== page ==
Podcasting is big. Following several years of huge sector growth in the US, 2017 saw a surge in the popularity of podcasts – on-demand audio shows – around the world.
There is a massive global audience and a mass of content from all genres. Apple Podcasts, just one of the available sources, features more than 500,000 in more than 100 languages. this busy and growing market presents a major opportunity for TV producers and broadcasters.
Brands are already exploiting the medium to their advantage. If you’re a bank, commissioning a podcast drama series to disseminate smart financial thinking is part of your market mix. If you’re a daily newspaper, a weekly podcasted hosted by your entertainment columnist, featuring interviews with amazing guests, is a clear way to deliver your audience exclusive, additional content. If you’re a publisher, producing a monthly magazine-branded podcast as a series of iconic interviews promotes the magazine and its values to a global audience. But what of the TV opportunities?
HBO and Amazon have been proactively looking at the podcast charts to find suitable ideas for commissions, leading to the likes of new Serial-inspired documentary The case Against Adnan Syed, comedy series 2 Dope Queens, and dramas Lore and Homecoming. However, in general, the TV industry has been a bit slow to catch on to the value of podcasting. But it’s not too late.
There are many good reasons why both producers and broadcasters should get involved in podcasting. For the broadcaster, the pattern of commissioning is changing. FAANG (Facebook, Amazon, Apple, Google and Netflix) commissioners don’t have schedules to fill and are, in most cases, delivering across multiple platforms.
Rather than a single linear TV series a package of content that delivers across al their platforms can be attractive to them, their audience and their advertising clients. Podcasting can play a vital role in such a content package – providing the glue that sticks it all together, bringing an audience from one piece of content to another, keeping a TV programme brand (and its characters, stories and behind-the-scenes gossip) alive in between episodes and also retaining an audience in the long wait between series. There is no other medium that can do this in such a creatively effective and cost-effect way.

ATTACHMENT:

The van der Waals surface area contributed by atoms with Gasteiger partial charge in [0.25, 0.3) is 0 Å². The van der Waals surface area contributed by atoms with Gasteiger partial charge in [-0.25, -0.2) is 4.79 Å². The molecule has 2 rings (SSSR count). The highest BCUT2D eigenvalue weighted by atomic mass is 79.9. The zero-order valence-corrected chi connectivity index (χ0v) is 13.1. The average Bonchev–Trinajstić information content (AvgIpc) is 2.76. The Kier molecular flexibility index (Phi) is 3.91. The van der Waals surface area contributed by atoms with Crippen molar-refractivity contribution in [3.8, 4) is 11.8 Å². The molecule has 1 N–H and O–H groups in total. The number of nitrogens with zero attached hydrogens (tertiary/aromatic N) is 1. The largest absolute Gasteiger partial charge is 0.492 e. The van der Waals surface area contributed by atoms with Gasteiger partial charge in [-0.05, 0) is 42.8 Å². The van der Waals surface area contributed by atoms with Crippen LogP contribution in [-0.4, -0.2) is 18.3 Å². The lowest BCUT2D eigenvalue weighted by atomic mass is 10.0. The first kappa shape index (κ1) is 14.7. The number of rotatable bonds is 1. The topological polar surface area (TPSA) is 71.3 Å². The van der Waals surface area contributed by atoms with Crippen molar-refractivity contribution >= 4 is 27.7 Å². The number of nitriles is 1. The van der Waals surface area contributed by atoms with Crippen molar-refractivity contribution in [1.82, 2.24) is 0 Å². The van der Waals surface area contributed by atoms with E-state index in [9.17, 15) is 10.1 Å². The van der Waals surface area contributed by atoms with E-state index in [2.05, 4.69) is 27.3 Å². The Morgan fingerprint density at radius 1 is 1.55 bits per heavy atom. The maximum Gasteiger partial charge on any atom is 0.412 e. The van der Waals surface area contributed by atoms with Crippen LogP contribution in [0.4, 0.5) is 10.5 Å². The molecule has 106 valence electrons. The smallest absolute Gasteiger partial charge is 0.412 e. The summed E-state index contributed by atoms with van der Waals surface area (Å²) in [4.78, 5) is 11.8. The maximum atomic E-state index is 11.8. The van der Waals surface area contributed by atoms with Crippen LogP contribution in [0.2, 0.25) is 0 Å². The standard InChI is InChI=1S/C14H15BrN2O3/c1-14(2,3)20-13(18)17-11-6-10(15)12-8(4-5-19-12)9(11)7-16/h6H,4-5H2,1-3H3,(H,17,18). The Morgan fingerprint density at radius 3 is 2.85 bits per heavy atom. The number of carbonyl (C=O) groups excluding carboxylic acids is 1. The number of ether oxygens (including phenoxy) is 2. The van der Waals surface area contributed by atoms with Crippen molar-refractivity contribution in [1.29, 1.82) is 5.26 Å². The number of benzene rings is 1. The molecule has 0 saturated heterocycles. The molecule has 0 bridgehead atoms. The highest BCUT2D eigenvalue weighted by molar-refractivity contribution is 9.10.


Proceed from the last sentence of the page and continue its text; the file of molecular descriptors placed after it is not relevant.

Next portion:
Podcasting is a fantastic development tool for broadcasters and producers. There are countless examples of great radio ideas transferring to TV, worldwide. Almost every comedy panel show you’ll watch began life as a radio series, while radio dramas have similarly made the move to TV and countless radio stars have gone on to forge careers on the screen.
Developing original ideas through podcasts can be a great way of trialling formats, introducing new talent, developing scripts and generally creating a buzz. It’s tough for a commissioner to be tempted by an idea without having had the benefit of a proof of concept. Unlike a non-tx pilot/taster, podcast get real audiences and form real communities that generate reaction and feedback about the idea, talent, stories and formats.
when it comes to advertiser-funded and sponsored projects, the opportunity for the client brand to wrap themselves across a cross-platform package of content is attractive. Alongside the break-bumpers and the voting app, a supporting podcast commissioned as a ‘sister show’ provides a great place for a brand to put their name on specifically tailored content (which, incidentally, is free from regulatory control applied to broadcast). It’s an opportunity not to be missed for your brand-funded projects.
The stats back up the view that the TV sector should be excited about podcasting. The audience is comparatively young: for example, in the UK, podcast listeners are younger than traditional broadcast viewers, with two-thirds in the elusive 16-34 age bracket. As you don’t trip across a podcast – instead seeking it out, putting your headphones on and pressing play – there’s near total engagement.
A recent survey by audioBoom and Edison Research revealed the average listener is listening for an average of two hours a day, with 93% saying that they listened to podcasts all the way through. Edison’s research in the US articulates the podcast boom: where just five years ago only 12% of Americans aged 12 and older listened to podcasts in the last month, that audience is now up to 40%, or roughly 112 million people. In addition, 15% of Americans – or 42 million people – had listened to a podcast in the past week. Statistics like these show why, in the UK, the hit podcast My Dad Wrote a Porno has had more than 100 million downloads, while US phenomenon Serial racked up seven million downloads every episode.
The power of podcasting is huge, and it’s time for the TV industry to make the most of this fantastic, audience-generating opportunity.
By Tim Hammond, Managing Director